By Tom Lynch
Local chamber pop group Singing in the Abbey successfully pours minimalist classical piano through an alt-pop filter. The result, moody and at times even gothic, is a soundtrack to shadows in an old castle—Annie Higgins’ deep vocals and piano playing are surrounded by a string section and scattered percussion as the melodies dip and weave. The release of the band’s debut record, “Wake Up, Sardis!” is celebrated this Thursday at Subterranean, a room that, especially with its balcony, seems fit for this sort of haunting. “Thom Yorke and Julie Andrews’ bastard child,” the band describes itself, and if that’s not enough to get your interest piqued I don’t know what is.
“My intention was not to form a band, it mainly was to get these songs layered with strings,” Higgins says of the record, which is nearly four years in the making. “From the beginning the vision was, I guess, I started out wanting to layer the paino with the strings, but as I spend time with the girls, it became about what their individual strengths were. Arrangements-wise, it became less of them trying to support the piano and more [towards] the strings having their own individual identity. Musically, you want to work with that—highlight what they’re doing, instead of focusing them as a support of what you’re doing.”
Higgins, who trained in music at the University of Montana, straddles a fine line between classical compositions and pop. “I actually try to not think about it in that context,” she says. “When songwriting or arranging, I’m driven by the song itself. I’m not thinking about genres. I listen to a lot more classical—I’m always striving more towards that sort of musicianship or writing, but I have a pop sensibility that I have naturally, and that’s the channel it comes through.”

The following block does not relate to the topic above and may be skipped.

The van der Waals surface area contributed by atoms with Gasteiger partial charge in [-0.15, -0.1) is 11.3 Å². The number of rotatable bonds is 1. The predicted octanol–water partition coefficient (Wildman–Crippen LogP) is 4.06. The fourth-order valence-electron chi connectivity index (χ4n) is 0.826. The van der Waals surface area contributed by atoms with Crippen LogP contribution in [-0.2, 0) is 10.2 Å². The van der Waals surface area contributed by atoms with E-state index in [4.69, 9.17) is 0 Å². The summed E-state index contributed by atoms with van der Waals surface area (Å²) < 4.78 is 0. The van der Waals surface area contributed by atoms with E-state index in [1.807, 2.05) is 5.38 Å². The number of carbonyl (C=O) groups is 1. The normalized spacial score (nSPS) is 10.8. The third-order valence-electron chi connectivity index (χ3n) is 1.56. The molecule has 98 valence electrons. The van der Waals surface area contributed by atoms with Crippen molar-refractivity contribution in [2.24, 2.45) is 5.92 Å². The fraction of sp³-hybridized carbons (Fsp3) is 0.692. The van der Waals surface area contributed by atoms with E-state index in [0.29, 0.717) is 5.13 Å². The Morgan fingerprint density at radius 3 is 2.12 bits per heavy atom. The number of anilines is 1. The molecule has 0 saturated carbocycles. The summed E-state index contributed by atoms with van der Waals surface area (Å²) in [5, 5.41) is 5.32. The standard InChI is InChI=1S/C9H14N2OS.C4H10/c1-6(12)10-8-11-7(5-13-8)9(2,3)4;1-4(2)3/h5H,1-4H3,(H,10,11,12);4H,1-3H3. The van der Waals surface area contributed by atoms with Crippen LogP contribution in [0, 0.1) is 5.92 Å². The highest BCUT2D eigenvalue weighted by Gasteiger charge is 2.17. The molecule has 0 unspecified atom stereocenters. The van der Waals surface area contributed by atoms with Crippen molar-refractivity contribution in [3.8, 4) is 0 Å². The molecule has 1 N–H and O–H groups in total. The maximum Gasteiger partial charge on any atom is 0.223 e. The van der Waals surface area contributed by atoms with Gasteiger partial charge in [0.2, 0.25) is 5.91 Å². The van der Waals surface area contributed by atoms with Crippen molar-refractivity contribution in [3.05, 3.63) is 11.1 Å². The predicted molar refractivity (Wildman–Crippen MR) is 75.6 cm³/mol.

The material on “Wake Up, Sardis!” according to Higgins focuses heavily on nostalgia, or, more broadly, the past itself. “A lot of material on ‘Wake Up, Sardis!’ deals with memories from childhood,” she says. “I think…that’s something that comes out naturally. Things from the past are the material—the lyrics—and a story is being told.”
Pour Some Sugar
On another side of Chicago’s padded room of pop music lie The Dirty Rooks, a no-holds-barred, unapologetic booze-rock ensemble that sometimes has up to thirteen members on stage at one time. The band celebrates the release of its second album, “Sugar Mama,” on Sunday at Lincoln Hall, and the group has a reputation for putting on an enthusiastic, blood-alcohol-raising live show that’s all blues, soul and classic rock ‘n’ roll. (Horns, piano, organ, gospel back-up vocals, you name it.) “Sugar Mama,” as could be ascertained by its title, isn’t exactly a subtle record, but it’s damn fun and will surely make you go for, oh, just one more drink, then home, I swear.
“We really wanted to do a better job of capturing the live-show sound,” says singer Grant Gholson of the band’s approach to the new record. The songs themselves have been bouncing around a bit as well. “Some of these songs have been around for a few years,” Gholson says, “after the first album in 2007, right off the bat, we started writing new songs. I think we’ve actually been playing these on stage for a few years, so before we went in to record, we had tuned in to their nuances. We knew what we had to do, as opposed to getting into the studio and being not sure what we want to do. We were a little more organized in that sense.”
The Dirty Rooks have maintained a party-band reputation since they dropped their first record in 2007, and often it’s difficult to overcome the stigma of being a good-time, not-so-serious barroom house band. “I agree with you,” Gholson says, “I think it’s easy to stigmatize a band who [has] a kind of fun-time, party, drink beer [sort of performance.] Yeah, that’s cool, but also we want people to like our music on a deeper level. We probably…I think that what we are consciously trying to avoid is a navel-gazing attitude, too introspective, too minimalist. But I think there’s nothing wrong with people liking a band because they want to have a good time and feel good.”
Or, as Gholson sums up succinctly, “There’s nothing wrong with putting on a record and getting drunk and having a good time.”
Singing in the Abbey plays February 11 at Subterranean, 2011 W. North, (773)278-6600, at 8:30pm. $8. The Dirty Rooks play February 14 at Lincoln Hall, 2424 N. Lincoln, (773)525-2508, at 8pm. $10-$12.